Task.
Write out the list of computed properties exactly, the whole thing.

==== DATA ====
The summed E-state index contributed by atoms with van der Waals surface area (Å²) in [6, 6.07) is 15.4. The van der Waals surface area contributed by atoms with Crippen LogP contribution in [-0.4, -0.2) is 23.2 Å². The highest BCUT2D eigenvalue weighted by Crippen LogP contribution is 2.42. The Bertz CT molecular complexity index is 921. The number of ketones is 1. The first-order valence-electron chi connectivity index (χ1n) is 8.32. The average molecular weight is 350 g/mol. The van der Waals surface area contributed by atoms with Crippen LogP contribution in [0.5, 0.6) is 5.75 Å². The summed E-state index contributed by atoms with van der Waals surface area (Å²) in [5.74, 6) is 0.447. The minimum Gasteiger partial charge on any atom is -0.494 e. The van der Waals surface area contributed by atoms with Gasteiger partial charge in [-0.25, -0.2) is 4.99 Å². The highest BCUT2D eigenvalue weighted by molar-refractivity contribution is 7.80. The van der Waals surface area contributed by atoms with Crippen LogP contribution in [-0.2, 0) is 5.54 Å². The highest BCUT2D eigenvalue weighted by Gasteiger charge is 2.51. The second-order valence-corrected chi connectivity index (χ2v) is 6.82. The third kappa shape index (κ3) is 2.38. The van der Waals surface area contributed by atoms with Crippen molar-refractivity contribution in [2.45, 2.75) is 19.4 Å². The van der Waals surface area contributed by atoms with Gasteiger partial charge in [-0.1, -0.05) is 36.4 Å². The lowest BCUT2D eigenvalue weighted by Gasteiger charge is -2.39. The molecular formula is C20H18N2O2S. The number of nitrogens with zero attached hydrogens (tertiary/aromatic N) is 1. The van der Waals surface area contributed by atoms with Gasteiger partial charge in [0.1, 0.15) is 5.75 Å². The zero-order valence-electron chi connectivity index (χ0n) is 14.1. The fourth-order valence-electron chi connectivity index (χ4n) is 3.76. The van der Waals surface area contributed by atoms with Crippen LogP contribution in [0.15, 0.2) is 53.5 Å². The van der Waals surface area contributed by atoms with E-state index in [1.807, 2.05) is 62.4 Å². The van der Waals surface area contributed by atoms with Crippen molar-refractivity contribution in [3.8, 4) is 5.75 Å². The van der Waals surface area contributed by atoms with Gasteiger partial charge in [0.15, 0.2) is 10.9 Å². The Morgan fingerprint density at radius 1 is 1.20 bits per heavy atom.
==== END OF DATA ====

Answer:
The summed E-state index contributed by atoms with van der Waals surface area (Å²) in [6, 6.07) is 15.4. The van der Waals surface area contributed by atoms with Crippen LogP contribution in [-0.4, -0.2) is 23.2 Å². The highest BCUT2D eigenvalue weighted by Crippen LogP contribution is 2.42. The Bertz CT molecular complexity index is 921. The number of ketones is 1. The first-order valence-electron chi connectivity index (χ1n) is 8.32. The average molecular weight is 350 g/mol. The van der Waals surface area contributed by atoms with Crippen LogP contribution in [0.5, 0.6) is 5.75 Å². The summed E-state index contributed by atoms with van der Waals surface area (Å²) in [5.74, 6) is 0.447. The minimum Gasteiger partial charge on any atom is -0.494 e. The van der Waals surface area contributed by atoms with Gasteiger partial charge in [-0.25, -0.2) is 4.99 Å². The highest BCUT2D eigenvalue weighted by molar-refractivity contribution is 7.80. The van der Waals surface area contributed by atoms with Crippen LogP contribution in [-0.2, 0) is 5.54 Å². The highest BCUT2D eigenvalue weighted by Gasteiger charge is 2.51. The second-order valence-corrected chi connectivity index (χ2v) is 6.82. The third kappa shape index (κ3) is 2.38. The van der Waals surface area contributed by atoms with Crippen molar-refractivity contribution in [2.45, 2.75) is 19.4 Å². The van der Waals surface area contributed by atoms with Gasteiger partial charge in [-0.1, -0.05) is 36.4 Å². The lowest BCUT2D eigenvalue weighted by Gasteiger charge is -2.39. The molecular formula is C20H18N2O2S. The number of nitrogens with zero attached hydrogens (tertiary/aromatic N) is 1. The van der Waals surface area contributed by atoms with Gasteiger partial charge in [0.1, 0.15) is 5.75 Å². The zero-order valence-electron chi connectivity index (χ0n) is 14.1. The fourth-order valence-electron chi connectivity index (χ4n) is 3.76. The van der Waals surface area contributed by atoms with Crippen LogP contribution in [0.15, 0.2) is 53.5 Å². The van der Waals surface area contributed by atoms with E-state index in [1.807, 2.05) is 62.4 Å². The van der Waals surface area contributed by atoms with Crippen molar-refractivity contribution in [3.8, 4) is 5.75 Å². The van der Waals surface area contributed by atoms with Gasteiger partial charge in [0.15, 0.2) is 10.9 Å². The Morgan fingerprint density at radius 1 is 1.20 bits per heavy atom.